A preview of Alexander Whitley’s new work, 8 Minutes

Posted: June 8th, 2017 | Author: | Filed under: Preview | Tags: , , , , , , , , , , , , , | Comments Off on A preview of Alexander Whitley’s new work, 8 Minutes

Alexander Whitley, 8 Minutes, Studio Wayne McGregor, May 25, 26

8 Minutes

Dancers rehearsing Alexander Whitley’s 8 Minutes (photo: Johan Persson)

Eight minutes is the time it takes for light to reach the Earth from the Sun.

On the white floor in the white space the figures and gestures of the seven dancers (Luke Crook, Hannah Ekholm, Tia Hockey, David Ledger, Leon Poulton, Victoria Roberts and Julia Sanz Fernandez) are as clear as atoms under a microscope moving with the detached precision and fluidity of dynamic particles. We are in the larger of the two studios in the Wayne McGregor Studio complex in the former Olympics media centre under the surprisingly composed gaze of choreographer Alexander Whitley. He wants to run for the first time his new work, 8 Minutes, but the closer he gets to starting the more the dancers are wondering ‘what comes next’ and the more Whitely realizes there are transitional details he hasn’t fully worked through with them. It is that moment in the choreographic process when the creator will see the first complete view of what until now has been rehearsed only in sections. It’s nerve-wracking for both the dancers and the choreographer and being a late Friday afternoon brains are tired if not fried.

There is a good deal of expectation sitting on Whitley’s new work as it is his first full-scale main-stage work for co-commissioner Sadler’s Wells. It was Alastair Spalding who brokered the idea between Whitley and the Rutherford Appleton Laboratory (RAL) to create a work based on solar science. Whitley has always been interested in and inspired by science and RAL has always been interested in finding artistic means to disseminate the knowledge that comes out of their research (the complete 8 Minutes project includes workshops in schools with a scientist and two dancers). This is the first time RAL has approached dance as a medium. Hugh Mortimer, the scientist who has been overseeing the project, sees himself and Whitley as interested in the same ideas about the world but differing in their approach; scientists seek an understanding of the universe as objectively as possible, while artists approach it more subjectively. And as Whitley points out, he shares the scientist’s interest in movement but on a vastly different scale.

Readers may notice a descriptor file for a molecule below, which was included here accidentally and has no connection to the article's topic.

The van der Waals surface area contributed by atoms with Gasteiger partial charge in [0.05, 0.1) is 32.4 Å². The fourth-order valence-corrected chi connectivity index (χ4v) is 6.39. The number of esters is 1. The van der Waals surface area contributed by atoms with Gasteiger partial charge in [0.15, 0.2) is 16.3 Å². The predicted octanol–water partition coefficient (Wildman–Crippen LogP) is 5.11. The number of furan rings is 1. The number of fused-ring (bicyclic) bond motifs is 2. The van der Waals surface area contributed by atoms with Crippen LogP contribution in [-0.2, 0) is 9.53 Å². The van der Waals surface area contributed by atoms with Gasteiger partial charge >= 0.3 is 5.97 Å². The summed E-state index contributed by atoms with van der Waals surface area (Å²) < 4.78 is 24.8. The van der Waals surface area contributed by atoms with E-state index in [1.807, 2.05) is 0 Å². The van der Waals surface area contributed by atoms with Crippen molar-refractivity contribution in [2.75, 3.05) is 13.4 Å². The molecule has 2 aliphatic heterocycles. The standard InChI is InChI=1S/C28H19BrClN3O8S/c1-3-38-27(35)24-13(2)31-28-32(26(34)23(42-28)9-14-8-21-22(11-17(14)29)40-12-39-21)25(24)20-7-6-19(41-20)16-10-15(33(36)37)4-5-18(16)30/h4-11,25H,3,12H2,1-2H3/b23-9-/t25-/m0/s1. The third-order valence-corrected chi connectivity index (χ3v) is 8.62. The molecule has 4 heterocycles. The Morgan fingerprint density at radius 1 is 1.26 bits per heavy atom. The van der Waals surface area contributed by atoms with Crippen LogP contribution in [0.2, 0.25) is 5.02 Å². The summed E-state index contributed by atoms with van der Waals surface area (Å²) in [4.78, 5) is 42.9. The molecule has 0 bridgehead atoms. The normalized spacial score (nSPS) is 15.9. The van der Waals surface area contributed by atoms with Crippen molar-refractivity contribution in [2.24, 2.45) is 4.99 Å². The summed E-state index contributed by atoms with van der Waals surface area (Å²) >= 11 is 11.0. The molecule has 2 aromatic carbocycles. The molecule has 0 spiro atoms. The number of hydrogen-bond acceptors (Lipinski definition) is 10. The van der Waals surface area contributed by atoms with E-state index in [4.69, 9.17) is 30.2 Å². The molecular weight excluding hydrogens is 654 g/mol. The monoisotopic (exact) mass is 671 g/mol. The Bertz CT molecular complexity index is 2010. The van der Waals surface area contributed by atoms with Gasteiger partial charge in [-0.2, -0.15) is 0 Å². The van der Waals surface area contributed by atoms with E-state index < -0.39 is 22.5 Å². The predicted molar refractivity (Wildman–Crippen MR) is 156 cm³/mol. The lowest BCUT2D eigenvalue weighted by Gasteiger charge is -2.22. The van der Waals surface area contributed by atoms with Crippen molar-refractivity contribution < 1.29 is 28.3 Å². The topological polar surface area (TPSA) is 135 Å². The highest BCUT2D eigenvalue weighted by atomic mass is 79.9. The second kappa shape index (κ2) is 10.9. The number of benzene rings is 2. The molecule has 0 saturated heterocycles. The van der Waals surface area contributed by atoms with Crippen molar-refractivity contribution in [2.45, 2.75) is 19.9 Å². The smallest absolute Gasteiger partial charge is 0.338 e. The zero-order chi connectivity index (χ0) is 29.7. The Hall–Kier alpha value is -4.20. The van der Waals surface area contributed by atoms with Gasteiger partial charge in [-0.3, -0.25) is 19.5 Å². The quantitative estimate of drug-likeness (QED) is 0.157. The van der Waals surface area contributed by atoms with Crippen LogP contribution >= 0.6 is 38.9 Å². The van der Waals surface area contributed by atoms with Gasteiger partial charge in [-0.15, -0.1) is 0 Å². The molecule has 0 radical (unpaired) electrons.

Whitley is not choreographing to illustrate the science directly, but in talking with Mortimer he has narrowed down notions such as magnetic fields to translate into choreographic form. Some concepts were eliminated as untranslatable, but others led to interesting movement ideas that embody what Whitley describes as ‘relative complexity’. As he explains, “A lot of the material came from thinking about the physics and applying it to the body; how the body can get anywhere near the speed of light or thinking about scales unimaginably large within the body, or working with the minute atomic scale of things. It was about taking these principles and framing questions. It really has thrown up a quite different vocabulary of movement.”